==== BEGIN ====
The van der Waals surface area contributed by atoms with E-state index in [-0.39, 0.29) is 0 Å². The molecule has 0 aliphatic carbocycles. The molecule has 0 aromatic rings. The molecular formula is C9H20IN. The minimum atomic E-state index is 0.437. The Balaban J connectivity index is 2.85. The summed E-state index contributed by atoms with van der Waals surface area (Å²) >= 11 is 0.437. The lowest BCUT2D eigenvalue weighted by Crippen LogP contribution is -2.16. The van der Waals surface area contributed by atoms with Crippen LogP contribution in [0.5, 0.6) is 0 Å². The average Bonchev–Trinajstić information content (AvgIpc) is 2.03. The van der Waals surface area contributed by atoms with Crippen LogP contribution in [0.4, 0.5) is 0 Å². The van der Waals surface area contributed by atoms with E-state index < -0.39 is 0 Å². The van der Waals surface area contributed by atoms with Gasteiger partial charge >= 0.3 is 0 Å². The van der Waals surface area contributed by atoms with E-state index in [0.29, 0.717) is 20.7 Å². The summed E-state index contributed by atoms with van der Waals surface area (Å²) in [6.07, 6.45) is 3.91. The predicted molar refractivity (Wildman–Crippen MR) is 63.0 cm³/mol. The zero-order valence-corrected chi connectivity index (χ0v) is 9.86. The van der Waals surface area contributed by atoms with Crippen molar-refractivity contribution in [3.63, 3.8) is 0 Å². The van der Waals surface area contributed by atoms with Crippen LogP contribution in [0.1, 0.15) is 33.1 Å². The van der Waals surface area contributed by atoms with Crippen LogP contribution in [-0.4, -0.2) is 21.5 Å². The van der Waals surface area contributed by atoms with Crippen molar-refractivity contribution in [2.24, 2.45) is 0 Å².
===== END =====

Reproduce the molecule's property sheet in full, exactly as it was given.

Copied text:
The van der Waals surface area contributed by atoms with E-state index in [-0.39, 0.29) is 0 Å². The molecule has 0 aliphatic carbocycles. The molecule has 0 aromatic rings. The molecular formula is C9H20IN. The minimum atomic E-state index is 0.437. The Balaban J connectivity index is 2.85. The summed E-state index contributed by atoms with van der Waals surface area (Å²) >= 11 is 0.437. The lowest BCUT2D eigenvalue weighted by Crippen LogP contribution is -2.16. The van der Waals surface area contributed by atoms with Crippen LogP contribution in [0.5, 0.6) is 0 Å². The average Bonchev–Trinajstić information content (AvgIpc) is 2.03. The van der Waals surface area contributed by atoms with Crippen LogP contribution in [0.4, 0.5) is 0 Å². The van der Waals surface area contributed by atoms with E-state index < -0.39 is 0 Å². The van der Waals surface area contributed by atoms with Gasteiger partial charge >= 0.3 is 0 Å². The van der Waals surface area contributed by atoms with E-state index in [0.29, 0.717) is 20.7 Å². The summed E-state index contributed by atoms with van der Waals surface area (Å²) in [6.07, 6.45) is 3.91. The predicted molar refractivity (Wildman–Crippen MR) is 63.0 cm³/mol. The zero-order valence-corrected chi connectivity index (χ0v) is 9.86. The van der Waals surface area contributed by atoms with Crippen molar-refractivity contribution in [3.63, 3.8) is 0 Å². The van der Waals surface area contributed by atoms with Crippen LogP contribution in [0.1, 0.15) is 33.1 Å². The van der Waals surface area contributed by atoms with Crippen LogP contribution in [-0.4, -0.2) is 21.5 Å². The van der Waals surface area contributed by atoms with Crippen molar-refractivity contribution in [2.24, 2.45) is 0 Å².